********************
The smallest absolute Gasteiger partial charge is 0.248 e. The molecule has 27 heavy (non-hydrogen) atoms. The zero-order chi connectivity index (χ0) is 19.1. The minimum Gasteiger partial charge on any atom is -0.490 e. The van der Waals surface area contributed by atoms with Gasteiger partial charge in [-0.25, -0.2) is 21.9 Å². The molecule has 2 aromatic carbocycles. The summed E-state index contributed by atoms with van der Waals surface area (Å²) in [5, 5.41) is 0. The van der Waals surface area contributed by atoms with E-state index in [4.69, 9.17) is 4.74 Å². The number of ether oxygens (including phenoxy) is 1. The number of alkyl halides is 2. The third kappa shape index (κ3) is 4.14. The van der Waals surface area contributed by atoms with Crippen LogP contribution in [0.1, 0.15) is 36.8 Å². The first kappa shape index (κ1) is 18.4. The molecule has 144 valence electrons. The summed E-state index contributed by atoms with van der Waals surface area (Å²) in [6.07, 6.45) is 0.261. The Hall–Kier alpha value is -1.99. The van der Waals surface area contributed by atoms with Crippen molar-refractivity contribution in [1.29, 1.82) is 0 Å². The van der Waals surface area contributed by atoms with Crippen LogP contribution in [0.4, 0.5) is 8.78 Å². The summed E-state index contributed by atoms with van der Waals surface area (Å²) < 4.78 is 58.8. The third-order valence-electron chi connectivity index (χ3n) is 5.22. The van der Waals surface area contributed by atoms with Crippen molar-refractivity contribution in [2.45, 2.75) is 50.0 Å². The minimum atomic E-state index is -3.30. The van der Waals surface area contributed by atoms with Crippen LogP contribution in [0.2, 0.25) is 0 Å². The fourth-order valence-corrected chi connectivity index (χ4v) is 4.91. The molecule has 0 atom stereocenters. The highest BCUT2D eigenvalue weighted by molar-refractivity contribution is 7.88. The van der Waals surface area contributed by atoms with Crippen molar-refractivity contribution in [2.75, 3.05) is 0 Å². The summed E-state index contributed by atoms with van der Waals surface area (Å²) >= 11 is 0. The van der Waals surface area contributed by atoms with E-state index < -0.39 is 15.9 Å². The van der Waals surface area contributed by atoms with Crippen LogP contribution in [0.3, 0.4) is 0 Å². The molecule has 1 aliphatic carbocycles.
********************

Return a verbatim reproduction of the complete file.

The smallest absolute Gasteiger partial charge is 0.248 e. The molecule has 27 heavy (non-hydrogen) atoms. The zero-order chi connectivity index (χ0) is 19.1. The minimum Gasteiger partial charge on any atom is -0.490 e. The van der Waals surface area contributed by atoms with Gasteiger partial charge in [-0.25, -0.2) is 21.9 Å². The molecule has 2 aromatic carbocycles. The summed E-state index contributed by atoms with van der Waals surface area (Å²) in [5, 5.41) is 0. The van der Waals surface area contributed by atoms with E-state index in [4.69, 9.17) is 4.74 Å². The number of ether oxygens (including phenoxy) is 1. The number of alkyl halides is 2. The third kappa shape index (κ3) is 4.14. The van der Waals surface area contributed by atoms with Crippen LogP contribution in [0.1, 0.15) is 36.8 Å². The first kappa shape index (κ1) is 18.4. The molecule has 144 valence electrons. The summed E-state index contributed by atoms with van der Waals surface area (Å²) in [6.07, 6.45) is 0.261. The Hall–Kier alpha value is -1.99. The van der Waals surface area contributed by atoms with Crippen molar-refractivity contribution in [1.29, 1.82) is 0 Å². The van der Waals surface area contributed by atoms with Crippen LogP contribution in [0.4, 0.5) is 8.78 Å². The summed E-state index contributed by atoms with van der Waals surface area (Å²) < 4.78 is 58.8. The third-order valence-electron chi connectivity index (χ3n) is 5.22. The van der Waals surface area contributed by atoms with Crippen molar-refractivity contribution in [2.45, 2.75) is 50.0 Å². The minimum atomic E-state index is -3.30. The van der Waals surface area contributed by atoms with Crippen LogP contribution in [0.2, 0.25) is 0 Å². The fourth-order valence-corrected chi connectivity index (χ4v) is 4.91. The molecule has 0 atom stereocenters. The highest BCUT2D eigenvalue weighted by molar-refractivity contribution is 7.88. The van der Waals surface area contributed by atoms with Crippen molar-refractivity contribution in [2.75, 3.05) is 0 Å². The summed E-state index contributed by atoms with van der Waals surface area (Å²) >= 11 is 0. The van der Waals surface area contributed by atoms with E-state index < -0.39 is 15.9 Å². The van der Waals surface area contributed by atoms with Crippen LogP contribution in [0.3, 0.4) is 0 Å². The molecule has 1 aliphatic carbocycles.